|Volume XXIX Issue 8||October 9, 2003|
Audiences become ‘Lost in Translation’ with
Blake Hinton - Reporter
Hype can be a very bad thing. When a film does not measure up to the praise it’s been getting, a decent film can become underwhelming. "Lost In Translation" has been getting some of the best reviews of the year. Most critics have been predicting a big night at the Oscars for director Sofia Coppola and the rest of the crew. Sadly, despite luminous performances by Bill Murray and Scarlett Johansson, this film simply isn’t that wonderful.
The plot of the film is threadbare at best. Murray plays Bob, an American actor who is in Japan doing a whiskey commercial. From small but cleverly written bits of e-mail and phone conversations it becomes apparent that Bob is on the outs with his wife. At the same time Charlotte, played by Johansson, is also in Japan. She is tagging along with her husband who is doing photography work. Much like Bob, it becomes apparent that Charlotte is withdrawn from her husband. Over the course of a week, Bob and Charlotte bump into each other, mostly in the hotel bar, and develop a deep and intimate romance.
Credit has to be given to the screenwriter/director Sofia Coppola for trying something most films today wouldn’t dare to do. While the film concerns the romance between Bob and Charlotte, they never sleep together or display any type of sexual relationship. Yet their relationship is one of the most intimate seen on-screen in a long time. Coppola manages to make their relationship sad and fleeting, but powerful. They know as well as the audience that nothing can happen, but Coppola can’t help but give the audience a sliver of hope.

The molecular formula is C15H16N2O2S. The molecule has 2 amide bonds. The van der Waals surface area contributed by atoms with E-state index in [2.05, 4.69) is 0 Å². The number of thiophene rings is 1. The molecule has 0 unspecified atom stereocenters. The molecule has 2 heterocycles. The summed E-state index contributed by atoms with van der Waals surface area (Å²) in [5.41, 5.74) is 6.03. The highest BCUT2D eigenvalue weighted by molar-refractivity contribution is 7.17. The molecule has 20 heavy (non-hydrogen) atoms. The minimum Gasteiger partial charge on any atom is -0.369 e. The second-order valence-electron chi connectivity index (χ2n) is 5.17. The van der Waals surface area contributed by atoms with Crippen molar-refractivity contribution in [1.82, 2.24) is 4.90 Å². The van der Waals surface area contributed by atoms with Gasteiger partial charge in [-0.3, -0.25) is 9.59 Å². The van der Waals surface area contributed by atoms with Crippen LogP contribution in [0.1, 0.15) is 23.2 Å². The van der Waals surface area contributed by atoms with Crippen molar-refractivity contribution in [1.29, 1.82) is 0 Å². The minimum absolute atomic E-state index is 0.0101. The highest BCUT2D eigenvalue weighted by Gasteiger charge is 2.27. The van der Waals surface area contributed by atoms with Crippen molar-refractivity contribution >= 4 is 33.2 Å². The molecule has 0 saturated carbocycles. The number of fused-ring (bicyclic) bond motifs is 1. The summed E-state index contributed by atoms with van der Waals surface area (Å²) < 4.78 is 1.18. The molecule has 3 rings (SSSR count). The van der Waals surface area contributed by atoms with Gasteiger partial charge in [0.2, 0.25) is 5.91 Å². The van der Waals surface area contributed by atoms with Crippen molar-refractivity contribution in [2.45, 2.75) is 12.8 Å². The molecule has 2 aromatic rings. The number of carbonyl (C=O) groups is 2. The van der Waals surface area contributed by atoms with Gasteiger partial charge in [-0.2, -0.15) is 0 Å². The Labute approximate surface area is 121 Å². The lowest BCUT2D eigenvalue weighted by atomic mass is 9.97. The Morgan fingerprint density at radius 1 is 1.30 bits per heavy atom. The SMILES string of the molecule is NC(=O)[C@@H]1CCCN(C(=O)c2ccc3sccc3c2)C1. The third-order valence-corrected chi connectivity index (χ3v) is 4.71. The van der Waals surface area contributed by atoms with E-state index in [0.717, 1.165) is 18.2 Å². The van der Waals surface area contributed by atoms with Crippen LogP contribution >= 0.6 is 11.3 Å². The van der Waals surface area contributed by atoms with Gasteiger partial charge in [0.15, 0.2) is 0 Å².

Yet for all the daring things Coppola does, her lazy and generally boring directing drags the film down. Most of the film seems to consist of filler shots of the Japanese sky line. While this is crucial in establishing her theme of both geographical and emotional distance, Coppola overplays it. At the hour mark, despite the occasionally wise screenplay, the film meanders and becomes increasingly dull. The film is slightly redeemed by a wonderfully poignant ending.
If one has to see the film, it would be for the two amazing lead performances. While Johansson is wonderful and equally as deserving of a nomination, this is definitely Murray’s defining hour. As Murray has gotten older, there is no doubt that his comic timing has matured immensely. While he is still very funny, there seems to be a melancholy subtext to all of his jokes. Much like in the film "Rushmore," Murray uses this dynamic of tragedy/comedy to great effect. With the character of Bob Harris, Murray has hit his peak and with every facial expression and movement Murray is Harris. In the end, he creates an achingly sad and personal portrait of a man at a crossroads in his life. His facial expression at the end of the film alone should grant him an Oscar nomination.
This seems to be the movie to love this year. There is no denying it has its great qualities in the leads and the occasionally deft script. If it weren’t for Coppola’s sophomoric and lazy directing this might have been one of the best films of the year. In the end, see this film because of Johansson and Murray.
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